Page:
Now there are a lot of stories I could share with you, but two instantly come to mind and since they are intrinsically connected in the grand scheme of things, I will tell you both because I can do that thing and if you don’t want to read it you can go away and that is okay too.

My middle duck, My Connorface, has severe mental and physical disabilities. He doesn’t speak, walk, or even really crawl, and that is today, I am talking about almost ten years ago and he has made strides since then to improve on all of those areas. He wears diapers and constantly engages in involuntary self-injurious behaviors.

Now, knowing none of this at first, Bethany walked into where we were living at the time and picked him up and held him and loved him like he was her own and that hit my Naomi and I like a shotgun shell tot he chest. No one holds my Connorface see, not his grandparents, not his uncles, no one. Bethany just came in and held him and treated him exactly like Naomi and I did, like a sweet and wonderful little boy who has a laugh that will make your heart melt. He loved her to pieces too and would laugh and smile as soon as he saw her in the room.

If that doesn’t make you smile one of those half-tearful parental smiles, well, you have no heart and there isn’t much I can do for you.

The second story is truly one of my favorite things to tell people when I tell them about my mother and father-in-law.

Naomi was about three months pregnant with the Babeh Duck when we moved back to New York. In fact, it was a huge reason we moved back. I wanted my kid to be born at Strong, so I moved my entire life back to a place where I left running years before.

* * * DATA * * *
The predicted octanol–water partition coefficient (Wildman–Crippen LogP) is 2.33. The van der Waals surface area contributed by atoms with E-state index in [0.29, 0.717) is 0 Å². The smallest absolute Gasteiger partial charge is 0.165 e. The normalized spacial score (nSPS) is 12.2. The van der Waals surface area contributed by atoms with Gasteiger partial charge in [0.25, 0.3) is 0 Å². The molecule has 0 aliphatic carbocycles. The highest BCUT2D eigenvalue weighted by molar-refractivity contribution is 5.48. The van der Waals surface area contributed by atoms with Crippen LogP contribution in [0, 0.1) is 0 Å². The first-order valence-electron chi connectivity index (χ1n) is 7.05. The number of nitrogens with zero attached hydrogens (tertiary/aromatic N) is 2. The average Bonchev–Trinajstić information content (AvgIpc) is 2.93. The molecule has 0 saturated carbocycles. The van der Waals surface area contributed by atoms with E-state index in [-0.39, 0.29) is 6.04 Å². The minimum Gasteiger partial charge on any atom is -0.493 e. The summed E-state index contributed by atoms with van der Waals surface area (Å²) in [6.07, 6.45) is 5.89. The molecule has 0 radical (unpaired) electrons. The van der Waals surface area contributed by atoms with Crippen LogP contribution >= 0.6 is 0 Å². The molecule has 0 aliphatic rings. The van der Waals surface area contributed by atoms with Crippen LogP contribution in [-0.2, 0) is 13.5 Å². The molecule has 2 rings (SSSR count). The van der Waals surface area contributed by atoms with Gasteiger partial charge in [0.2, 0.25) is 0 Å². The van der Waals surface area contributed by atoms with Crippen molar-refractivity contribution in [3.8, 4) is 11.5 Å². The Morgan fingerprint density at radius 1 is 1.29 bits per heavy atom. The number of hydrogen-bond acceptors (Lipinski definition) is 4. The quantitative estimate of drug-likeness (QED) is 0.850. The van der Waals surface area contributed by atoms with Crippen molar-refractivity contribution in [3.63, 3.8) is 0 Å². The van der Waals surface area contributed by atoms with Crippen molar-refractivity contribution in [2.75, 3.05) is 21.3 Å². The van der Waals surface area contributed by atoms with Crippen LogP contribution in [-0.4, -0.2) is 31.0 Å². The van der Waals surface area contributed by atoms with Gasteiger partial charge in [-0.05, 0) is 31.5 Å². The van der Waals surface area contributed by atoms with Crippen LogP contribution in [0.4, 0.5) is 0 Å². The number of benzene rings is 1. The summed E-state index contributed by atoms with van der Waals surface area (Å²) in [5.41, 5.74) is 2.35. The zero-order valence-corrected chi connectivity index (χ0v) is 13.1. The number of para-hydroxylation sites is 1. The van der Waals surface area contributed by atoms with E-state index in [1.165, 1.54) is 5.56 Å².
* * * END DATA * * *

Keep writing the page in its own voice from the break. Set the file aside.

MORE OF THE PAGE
The day that Naomi went in to have the little dude, a date we got to pick because we were awesome, we got there and went through the agony of the entire process. Sweaty palms, anesthesia, screaming baby, Neonatal Intensive Care, all of it. That story is told elsewhere, this one is about the first time the little newborn got to be held by someone who wasn’t one of his parents.

My mother-in-law came down for the whole thing, my father-in-law couldn’t be bothered, and had been with us from minute one and was actually a colossal help.

However, it was Bethany that got to hold my youngest son first. Not her, not my family, Bethany. Now as much as I would love to say it was just to rub it in my mother-in-law’s face, which let’s be honest it kind of was in a way, Bethany had been there for all of the ups and the downs and the tears and the everything. Doctor Appointments, emergency trips to prenatal cardiologists, all of it and more. it was Bethany that had been there. Bethany that had done. Bethany that had been a rock that Naomi and I both clung to like sailors in a storm when it got to be the worst of the worst.

When I called Bethy the morning Naomi died, she didn’t even think about it and was there in what seemed like moments. Another rock I clung to on that day. For weeks afterward in fact, even to this very morning where I am writing about the woman and leaving out chunks and wholes because certain stories are mine and hers alone.

My Bethany, the kitten that is playful and loving, laughing loudly and proudly, loving Def Leppard and the Muppet Show, making a sauce that rivals Italian grandmothers, a consummate friend, and human being.

All my love Bethy, always.